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Top 5 iPad apps for journalists

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A screenshot of Filterstorm pro app.

Back in the day, journalists used to have to lug around a truckload of equipment: film gear, photo gear, tape recorders, notebooks, pens, and of course, the ubiquitous laptop.

Then along came the iPad 2 — light and portable, equipped with a decent microphone an HD-quality video camera and a still camera that, while pitiful when compared to the iPhone camera, is still good enough for blogging.

Here are five essential apps you’ll need to transform the iPad into a newsroom workhorse.

1. Writing. Choosing a writing app is a highly personal thing; my favorite is WriteRoom ($5), fresh from a major overhaul.

The app is a thing of beauty — an elegant, perfect balance between simplicity and features that makes me actually excited to write on the iPad. There’s a sidebar with folders for organizing documents, options that will get rid of any clutter on the screen (including the iPad status bar) and an extended keyboard with cursor arrows that’s customizable for frequently-used characters. Word counts and ability to sync with Dropbox round out its features. Its coolest trick? You can jump the cursor one letter or word at a time by tapping on the side of the screen.

2. Photo editing. Designed for photojournalists using Apple’s iPad camera kit, Filterstorm Pro ($15) ability to open massive files, batch process, upload to FTP and add IPTC data makes all other photo-editing apps on the iPad look like toys.

It also comes with a rating system and complete suite of editing features, including the ability to use masks, add watermarks and much more.

If you're blogging and shooting with the iPad 2 camera, Filterstorm ($4) or PhotoForge2 ($3), are both less expensive, photo-editing powerhouses with a dizzying array of filter, editing and resizing features.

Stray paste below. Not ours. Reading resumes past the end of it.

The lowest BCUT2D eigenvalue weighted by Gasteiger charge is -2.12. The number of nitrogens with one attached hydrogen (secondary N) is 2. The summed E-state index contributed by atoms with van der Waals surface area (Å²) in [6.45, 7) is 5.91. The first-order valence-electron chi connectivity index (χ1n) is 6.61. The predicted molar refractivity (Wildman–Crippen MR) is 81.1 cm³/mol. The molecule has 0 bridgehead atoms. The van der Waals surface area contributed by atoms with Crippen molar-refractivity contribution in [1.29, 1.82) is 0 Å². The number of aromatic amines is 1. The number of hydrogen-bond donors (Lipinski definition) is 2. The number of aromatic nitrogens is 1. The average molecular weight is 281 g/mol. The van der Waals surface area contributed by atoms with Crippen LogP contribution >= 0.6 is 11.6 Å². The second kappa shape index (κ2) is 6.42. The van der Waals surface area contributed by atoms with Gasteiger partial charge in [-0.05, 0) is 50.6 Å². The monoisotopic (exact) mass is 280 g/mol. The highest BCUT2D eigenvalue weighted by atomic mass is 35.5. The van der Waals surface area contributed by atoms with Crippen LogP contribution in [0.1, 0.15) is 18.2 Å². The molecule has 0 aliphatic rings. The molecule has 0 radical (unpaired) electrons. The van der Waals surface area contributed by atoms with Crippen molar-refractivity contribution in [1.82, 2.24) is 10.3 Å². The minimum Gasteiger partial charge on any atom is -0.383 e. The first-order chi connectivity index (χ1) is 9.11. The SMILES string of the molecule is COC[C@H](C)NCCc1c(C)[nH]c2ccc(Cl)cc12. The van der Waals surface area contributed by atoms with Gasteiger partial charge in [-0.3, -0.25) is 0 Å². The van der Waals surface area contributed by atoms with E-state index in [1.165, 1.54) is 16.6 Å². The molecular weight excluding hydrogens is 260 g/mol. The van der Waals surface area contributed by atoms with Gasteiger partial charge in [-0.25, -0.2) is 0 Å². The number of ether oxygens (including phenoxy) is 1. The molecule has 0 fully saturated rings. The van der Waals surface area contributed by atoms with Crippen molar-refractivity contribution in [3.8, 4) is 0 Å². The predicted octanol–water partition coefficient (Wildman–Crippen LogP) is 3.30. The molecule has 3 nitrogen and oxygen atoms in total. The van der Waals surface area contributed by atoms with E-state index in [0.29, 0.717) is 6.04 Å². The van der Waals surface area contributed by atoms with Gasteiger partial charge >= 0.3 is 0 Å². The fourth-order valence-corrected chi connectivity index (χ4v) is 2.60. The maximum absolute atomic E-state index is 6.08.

3. Video editing. There aren't many video-editing apps available for the iPad yet, but Apple’s iMovie iPad app ($5) does a decent job. Not a lot of pretty special effects are available, but it’s elegant, has all the basic features (including preview mode) and can transfer projects to the desktop version — and the easy-to-use interface and speedy rendering is key for journalists on deadline.

4. Audio recording. SoundNote ($5) has almost completely replaced my digital voice recorder. The app lets me type notes as it records an interview, then those notes then become indexes for the recording — I can touch a word and the recording starts playing at the exact point in time the word was typed. Try doing that with another device.

5. International police scanners. For breaking news reporters, 5-0 Radio HD Police Scanner ($5) is an essential piece of kit. The app contains 35,000 police, fire department and emergency medical service steaming feeds from all over the world. If a department makes their scanner chatter available over the web, chances are it’s here. You can keep the app in background mode, so that feeds can be listened to while getting on with other work and it even provides department-specific police codes.

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